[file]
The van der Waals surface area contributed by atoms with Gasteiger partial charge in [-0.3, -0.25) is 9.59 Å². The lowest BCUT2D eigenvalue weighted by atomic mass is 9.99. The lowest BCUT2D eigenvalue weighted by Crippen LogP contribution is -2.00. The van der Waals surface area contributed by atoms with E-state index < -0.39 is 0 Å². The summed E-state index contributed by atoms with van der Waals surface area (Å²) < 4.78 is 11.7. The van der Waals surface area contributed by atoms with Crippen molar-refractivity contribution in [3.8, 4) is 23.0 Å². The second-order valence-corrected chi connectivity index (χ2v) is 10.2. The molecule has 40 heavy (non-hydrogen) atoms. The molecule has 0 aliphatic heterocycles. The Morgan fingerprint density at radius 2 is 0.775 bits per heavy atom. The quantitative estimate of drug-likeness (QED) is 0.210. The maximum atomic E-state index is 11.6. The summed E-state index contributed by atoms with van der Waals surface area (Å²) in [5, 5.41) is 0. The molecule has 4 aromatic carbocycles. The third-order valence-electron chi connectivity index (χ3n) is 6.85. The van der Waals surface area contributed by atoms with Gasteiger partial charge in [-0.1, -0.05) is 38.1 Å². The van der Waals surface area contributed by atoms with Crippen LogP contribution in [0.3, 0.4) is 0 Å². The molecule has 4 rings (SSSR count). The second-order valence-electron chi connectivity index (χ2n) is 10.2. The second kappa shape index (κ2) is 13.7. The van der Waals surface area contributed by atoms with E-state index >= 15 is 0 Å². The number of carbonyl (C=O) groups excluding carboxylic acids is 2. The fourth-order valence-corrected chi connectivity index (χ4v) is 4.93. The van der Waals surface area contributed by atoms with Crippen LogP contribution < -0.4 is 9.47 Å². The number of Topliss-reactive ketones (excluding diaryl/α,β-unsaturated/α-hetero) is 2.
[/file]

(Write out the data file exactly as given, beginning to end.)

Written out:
The van der Waals surface area contributed by atoms with Gasteiger partial charge in [-0.3, -0.25) is 9.59 Å². The lowest BCUT2D eigenvalue weighted by atomic mass is 9.99. The lowest BCUT2D eigenvalue weighted by Crippen LogP contribution is -2.00. The van der Waals surface area contributed by atoms with E-state index < -0.39 is 0 Å². The summed E-state index contributed by atoms with van der Waals surface area (Å²) < 4.78 is 11.7. The van der Waals surface area contributed by atoms with Crippen molar-refractivity contribution in [3.8, 4) is 23.0 Å². The second-order valence-corrected chi connectivity index (χ2v) is 10.2. The molecule has 40 heavy (non-hydrogen) atoms. The molecule has 0 aliphatic heterocycles. The Morgan fingerprint density at radius 2 is 0.775 bits per heavy atom. The quantitative estimate of drug-likeness (QED) is 0.210. The maximum atomic E-state index is 11.6. The summed E-state index contributed by atoms with van der Waals surface area (Å²) in [5, 5.41) is 0. The molecule has 4 aromatic carbocycles. The third-order valence-electron chi connectivity index (χ3n) is 6.85. The van der Waals surface area contributed by atoms with Gasteiger partial charge in [-0.1, -0.05) is 38.1 Å². The van der Waals surface area contributed by atoms with Crippen LogP contribution in [0.3, 0.4) is 0 Å². The molecule has 4 rings (SSSR count). The second-order valence-electron chi connectivity index (χ2n) is 10.2. The second kappa shape index (κ2) is 13.7. The van der Waals surface area contributed by atoms with E-state index >= 15 is 0 Å². The number of carbonyl (C=O) groups excluding carboxylic acids is 2. The fourth-order valence-corrected chi connectivity index (χ4v) is 4.93. The van der Waals surface area contributed by atoms with Crippen LogP contribution < -0.4 is 9.47 Å². The number of Topliss-reactive ketones (excluding diaryl/α,β-unsaturated/α-hetero) is 2.